Even worse, Mr. Schue's sexually charged "Don't Stand So Close to Me/Young Girl" mashup — performed for a student who's crushing on him — crosses so many lines. In the pilot, Will even blackmails Finn by putting cannabis in his locker to get him to join the glee club and creeps on him in the shower to do so. Then there's the April Rhodes issue — a fully grown woman he enrolls to join the glee club. She gives them alcohol, sleeps with them, and steals their spotlight, and yet Will still lets her perform in a desperate ploy to win. Between his hyped-up sexuality and his clear inability to speak Spanish — he's the Spanish teacher — he really shouldn't have a job.

Sue physically abuses students

The most significant difference between Mr. Schue and Coach Sylvester is that the former is lauded as a groundbreaking teacher, while Sue is widely recognized as a bully. As it turns out, they're both pretty terrible in their own ways. Not only is Sue verbally abusive and terrible to her students, but she frequently shoves kids in the hallway when she's on a rampage.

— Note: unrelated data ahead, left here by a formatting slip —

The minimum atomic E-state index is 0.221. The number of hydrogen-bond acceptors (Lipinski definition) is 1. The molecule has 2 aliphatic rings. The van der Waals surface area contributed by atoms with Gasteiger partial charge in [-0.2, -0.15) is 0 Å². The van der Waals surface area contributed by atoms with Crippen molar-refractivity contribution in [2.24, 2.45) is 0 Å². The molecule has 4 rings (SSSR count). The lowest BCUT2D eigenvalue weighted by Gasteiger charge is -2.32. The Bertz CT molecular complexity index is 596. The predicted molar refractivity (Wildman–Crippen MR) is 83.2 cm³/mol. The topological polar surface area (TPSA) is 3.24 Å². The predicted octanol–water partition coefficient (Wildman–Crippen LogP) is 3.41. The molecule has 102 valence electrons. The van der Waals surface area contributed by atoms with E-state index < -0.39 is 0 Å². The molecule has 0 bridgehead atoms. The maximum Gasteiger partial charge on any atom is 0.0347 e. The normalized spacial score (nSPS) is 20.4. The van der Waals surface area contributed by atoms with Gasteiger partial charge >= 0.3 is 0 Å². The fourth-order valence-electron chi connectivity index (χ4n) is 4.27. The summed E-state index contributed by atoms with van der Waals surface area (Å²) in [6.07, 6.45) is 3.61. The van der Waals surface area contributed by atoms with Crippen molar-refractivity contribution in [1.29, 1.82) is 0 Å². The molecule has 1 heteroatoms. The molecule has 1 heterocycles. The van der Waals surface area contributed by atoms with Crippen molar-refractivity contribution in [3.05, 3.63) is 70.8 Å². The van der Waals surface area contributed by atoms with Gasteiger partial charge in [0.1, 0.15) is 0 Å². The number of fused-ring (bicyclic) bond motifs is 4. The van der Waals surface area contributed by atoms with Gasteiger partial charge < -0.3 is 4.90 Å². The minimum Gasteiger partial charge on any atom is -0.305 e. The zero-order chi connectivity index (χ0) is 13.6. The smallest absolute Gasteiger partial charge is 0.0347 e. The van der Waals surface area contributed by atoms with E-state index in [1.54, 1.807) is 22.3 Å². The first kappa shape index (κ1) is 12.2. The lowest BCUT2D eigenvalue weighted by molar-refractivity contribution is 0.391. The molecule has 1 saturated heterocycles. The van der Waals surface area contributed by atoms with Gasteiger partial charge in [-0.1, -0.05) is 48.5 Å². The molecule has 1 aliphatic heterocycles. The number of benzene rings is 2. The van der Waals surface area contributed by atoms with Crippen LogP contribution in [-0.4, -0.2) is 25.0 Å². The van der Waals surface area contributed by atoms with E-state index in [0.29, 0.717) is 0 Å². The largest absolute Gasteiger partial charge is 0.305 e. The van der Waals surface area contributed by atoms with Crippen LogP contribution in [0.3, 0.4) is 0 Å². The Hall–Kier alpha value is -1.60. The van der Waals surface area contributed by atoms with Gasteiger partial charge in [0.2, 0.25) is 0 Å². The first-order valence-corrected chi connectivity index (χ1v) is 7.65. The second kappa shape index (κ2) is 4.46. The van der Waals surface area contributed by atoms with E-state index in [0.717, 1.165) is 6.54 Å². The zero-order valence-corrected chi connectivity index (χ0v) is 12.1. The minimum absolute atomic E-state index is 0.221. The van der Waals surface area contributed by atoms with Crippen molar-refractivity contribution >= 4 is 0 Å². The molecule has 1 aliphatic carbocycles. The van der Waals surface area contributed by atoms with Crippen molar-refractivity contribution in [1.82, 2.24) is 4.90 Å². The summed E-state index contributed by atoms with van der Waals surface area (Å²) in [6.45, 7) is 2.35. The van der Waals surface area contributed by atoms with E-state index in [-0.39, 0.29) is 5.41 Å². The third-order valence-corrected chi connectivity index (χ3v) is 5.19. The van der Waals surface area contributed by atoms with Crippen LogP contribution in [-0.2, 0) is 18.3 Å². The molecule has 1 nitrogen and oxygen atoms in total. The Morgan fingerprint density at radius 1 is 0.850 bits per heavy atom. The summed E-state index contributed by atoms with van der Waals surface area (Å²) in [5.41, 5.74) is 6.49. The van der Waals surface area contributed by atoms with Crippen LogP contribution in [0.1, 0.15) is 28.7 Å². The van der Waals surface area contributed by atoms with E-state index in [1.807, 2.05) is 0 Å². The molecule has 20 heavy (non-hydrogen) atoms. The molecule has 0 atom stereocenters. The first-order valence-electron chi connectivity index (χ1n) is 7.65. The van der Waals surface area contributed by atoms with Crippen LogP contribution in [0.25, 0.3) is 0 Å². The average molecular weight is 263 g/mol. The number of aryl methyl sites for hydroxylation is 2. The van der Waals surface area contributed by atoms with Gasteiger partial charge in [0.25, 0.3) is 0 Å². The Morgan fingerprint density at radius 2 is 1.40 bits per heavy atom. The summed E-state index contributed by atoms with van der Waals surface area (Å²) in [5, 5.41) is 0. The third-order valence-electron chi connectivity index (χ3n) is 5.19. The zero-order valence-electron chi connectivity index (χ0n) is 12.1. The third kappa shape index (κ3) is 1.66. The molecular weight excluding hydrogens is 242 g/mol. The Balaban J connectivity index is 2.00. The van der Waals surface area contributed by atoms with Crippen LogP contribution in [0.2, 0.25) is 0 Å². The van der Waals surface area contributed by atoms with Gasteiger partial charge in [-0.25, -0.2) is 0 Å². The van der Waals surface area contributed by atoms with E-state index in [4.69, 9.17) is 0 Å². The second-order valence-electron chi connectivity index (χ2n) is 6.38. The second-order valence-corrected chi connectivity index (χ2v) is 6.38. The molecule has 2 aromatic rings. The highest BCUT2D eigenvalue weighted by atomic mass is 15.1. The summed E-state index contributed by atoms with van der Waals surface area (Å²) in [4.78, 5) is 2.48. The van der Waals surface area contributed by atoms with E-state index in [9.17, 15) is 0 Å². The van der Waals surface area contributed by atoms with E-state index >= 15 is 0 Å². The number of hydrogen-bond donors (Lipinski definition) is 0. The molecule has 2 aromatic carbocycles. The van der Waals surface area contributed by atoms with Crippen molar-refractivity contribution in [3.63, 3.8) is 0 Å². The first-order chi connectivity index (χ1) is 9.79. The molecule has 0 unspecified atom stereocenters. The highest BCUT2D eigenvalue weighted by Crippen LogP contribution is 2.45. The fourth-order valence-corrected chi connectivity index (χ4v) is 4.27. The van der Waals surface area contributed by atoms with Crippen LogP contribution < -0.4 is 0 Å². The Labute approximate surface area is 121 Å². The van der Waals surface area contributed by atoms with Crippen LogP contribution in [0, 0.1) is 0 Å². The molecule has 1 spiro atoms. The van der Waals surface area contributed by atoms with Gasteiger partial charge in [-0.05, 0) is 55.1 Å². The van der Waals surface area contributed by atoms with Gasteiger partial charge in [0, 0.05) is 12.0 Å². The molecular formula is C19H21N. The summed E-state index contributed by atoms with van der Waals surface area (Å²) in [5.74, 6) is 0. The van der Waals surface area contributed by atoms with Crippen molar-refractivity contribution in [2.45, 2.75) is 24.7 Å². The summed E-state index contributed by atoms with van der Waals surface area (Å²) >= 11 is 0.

Her loveliest attributes include calling Kurt "Lady Face" for a significant amount of time, using racist language, shaming her Cheerios cheerleaders for their personal lives, and screaming at everyone like a petulant toddler until she gets her way. Though she has some redeeming moments, like voting for New Directions in Season 1 and being sweet to her sister and Becky, we're just expected to forget about her toxicity the minute she shows an ounce of character growth. Yet like clockwork, any humanity and development revert at the start of the next school year.

Being in a leadership position comes with the responsibility of acting like it and putting students first, but no one in the school does anything substantial to curb Sue's behavior. She even gets the principal to hire back someone fired for inappropriate behavior with a student, and she gets herself hired back the same way. When she's not infecting Principal Figgins with dangerous diseases or staging a fake affair, Sue's asking her students to donate sperm. McKinley High just needs to clean house.

The racist undertones aren't even subtle

It's not enough just to have diverse representation onscreen — not when it's frequently used as the butt of tasteless and harmful jokes. For example, Mike Chang first appears in "Glee" Season 1 Episode 4, yet everyone calls him "the other Asian" until Episode 11 when Puck finally uses his real name. Of course, he only does so in an attempt to cover for sexting Santana in front of Quinn.